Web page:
About Ken Hinckley

Ken Hinckley is the Editor-in-Chief at ACM Transactions on Computer-Human Interaction (TOCHI), and a Principal Researcher at Microsoft Research. He writes here about news and emerging research published in the TOCHI journal; you can follow his own research on sensors, pen (and touch) computing, and many other topics at kenhinckley.wordpress.com.

TOCHI Article Alert: Diminished Control in Crowdsourcing: An Investigation of Crowdworker Multitasking Behavior

Diminished Control in Crowdsourcing: An Investigation of Crowdworker Multitasking Behavior

This sixth, and final, contribution in this jam-packed issue of TOCHI investigates the complexities of crowdworkers who (much like the rest of us, sadly enough) typically cannot spend even 5 minutes (and probably far less if they happen to be an Editor-in-Chief) on any task without getting distracted, or interrupted, by something else.

Yet, as the authors of this article point out, the presence of naturalistic interruptions in crowdwork, in completely uncontrolled settings outside of the laboratory environment, presents both challenges and opportunities.

The challenge, of course, is rather obvious: if crowdworkers are attending to other tasks, they are most pointedly not attending to their crowdsourced task, which may be a source of undesired variability (if not outright poor performance) in experimental results. The authors therefore set out to see if they can detect, and possibly mitigate, such interruptions.

The opportunity is less obvious, but arguably even more important. The effect of naturally occurring interruptions—as opposed to those artificially imposed by laboratory settings—has received surprisingly little attention in the literature, presumably because such naturally occurring interruptions are deviously difficult to elicit, and study.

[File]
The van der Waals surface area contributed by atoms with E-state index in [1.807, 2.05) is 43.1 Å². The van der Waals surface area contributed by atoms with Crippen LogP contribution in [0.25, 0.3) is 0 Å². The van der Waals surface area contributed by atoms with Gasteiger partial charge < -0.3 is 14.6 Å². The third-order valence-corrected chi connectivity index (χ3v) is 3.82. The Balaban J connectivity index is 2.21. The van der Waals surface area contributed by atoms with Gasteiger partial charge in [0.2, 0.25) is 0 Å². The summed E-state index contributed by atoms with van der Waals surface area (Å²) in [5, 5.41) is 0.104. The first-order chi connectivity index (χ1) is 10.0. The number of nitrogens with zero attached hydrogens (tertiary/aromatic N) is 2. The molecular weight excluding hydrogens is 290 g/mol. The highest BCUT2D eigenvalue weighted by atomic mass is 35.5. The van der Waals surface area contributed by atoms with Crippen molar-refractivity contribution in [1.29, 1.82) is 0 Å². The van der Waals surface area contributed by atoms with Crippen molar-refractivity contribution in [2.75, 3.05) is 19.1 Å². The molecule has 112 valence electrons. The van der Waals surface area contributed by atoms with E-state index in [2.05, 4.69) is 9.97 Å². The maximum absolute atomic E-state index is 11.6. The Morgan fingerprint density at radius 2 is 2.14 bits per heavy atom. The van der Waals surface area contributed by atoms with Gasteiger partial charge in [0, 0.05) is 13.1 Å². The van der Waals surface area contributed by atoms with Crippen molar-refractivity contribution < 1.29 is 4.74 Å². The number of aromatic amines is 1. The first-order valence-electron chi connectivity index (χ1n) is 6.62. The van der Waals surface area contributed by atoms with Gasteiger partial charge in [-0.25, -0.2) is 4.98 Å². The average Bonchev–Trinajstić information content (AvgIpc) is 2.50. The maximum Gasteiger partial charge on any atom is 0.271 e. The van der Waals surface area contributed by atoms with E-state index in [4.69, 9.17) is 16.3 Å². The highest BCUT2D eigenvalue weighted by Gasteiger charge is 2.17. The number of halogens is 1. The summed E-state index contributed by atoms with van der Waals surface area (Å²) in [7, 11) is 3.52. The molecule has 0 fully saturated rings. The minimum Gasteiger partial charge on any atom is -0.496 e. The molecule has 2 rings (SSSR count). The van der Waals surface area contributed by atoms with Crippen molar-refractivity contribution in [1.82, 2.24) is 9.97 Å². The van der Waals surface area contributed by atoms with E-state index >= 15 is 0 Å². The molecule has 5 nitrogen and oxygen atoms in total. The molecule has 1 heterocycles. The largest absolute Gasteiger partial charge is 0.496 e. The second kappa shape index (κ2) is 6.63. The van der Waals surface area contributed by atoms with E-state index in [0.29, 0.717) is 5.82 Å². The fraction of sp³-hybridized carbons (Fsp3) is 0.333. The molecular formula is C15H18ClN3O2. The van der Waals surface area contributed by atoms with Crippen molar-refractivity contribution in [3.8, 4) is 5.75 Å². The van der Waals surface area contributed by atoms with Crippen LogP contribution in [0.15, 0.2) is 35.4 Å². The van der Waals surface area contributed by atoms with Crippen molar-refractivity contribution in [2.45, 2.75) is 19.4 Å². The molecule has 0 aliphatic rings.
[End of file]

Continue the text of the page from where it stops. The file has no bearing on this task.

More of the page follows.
The article makes great progress on both fronts, illustrating in detail how crowdworker inattention can be detected, and even limited through appropriate interventions, while also illustrating how the presence of interruptions and distractions in the real world allows for naturalistic study of these behaviors, turning a supposed “nuisance” into the object of study.

It’s a clever turnabout by the authors, and I learned a great deal about this space by reading the article.

But I must admit—

I do find it vaguely disturbing that such is the state of modernity, that it has proven necessary for the term crowdworker to creep into the English language in the first place … but then again, perhaps I am bit too familiar with science-fictional tropes for my own good (grin).



TOCHI Article Alert: Design and Usability of Interactive User Profiles for Online Health Communities

Design and Usability of Interactive User Profiles for Online Health Communities

This work takes an in-depth look at how people in on-line communities can tap the rich sources of expertise and compassion represented by other community members who are facing (or have surmounted) similar health challenges.

The effort is lent especially noteworthy resonance, and depth, and practical impact, by the authors’ partnership with CancerConnect.com, a web site that serves as a resource and social network for cancer patients (and their caregivers).

Such connections are vital for patients—who are rarely medical experts themselves—when they are suddenly forced to navigate challenging health issues where the mentoring and support of “someone like me” can have a major impact.

But first the patient must actually find, and engage with, precisely the right person in such a community, which is where the design of Health Interest Profiles come into play. The authors therefore consider, in depth, key considerations for the design of such profiles, which surface the topics and activity related to other members in such communities.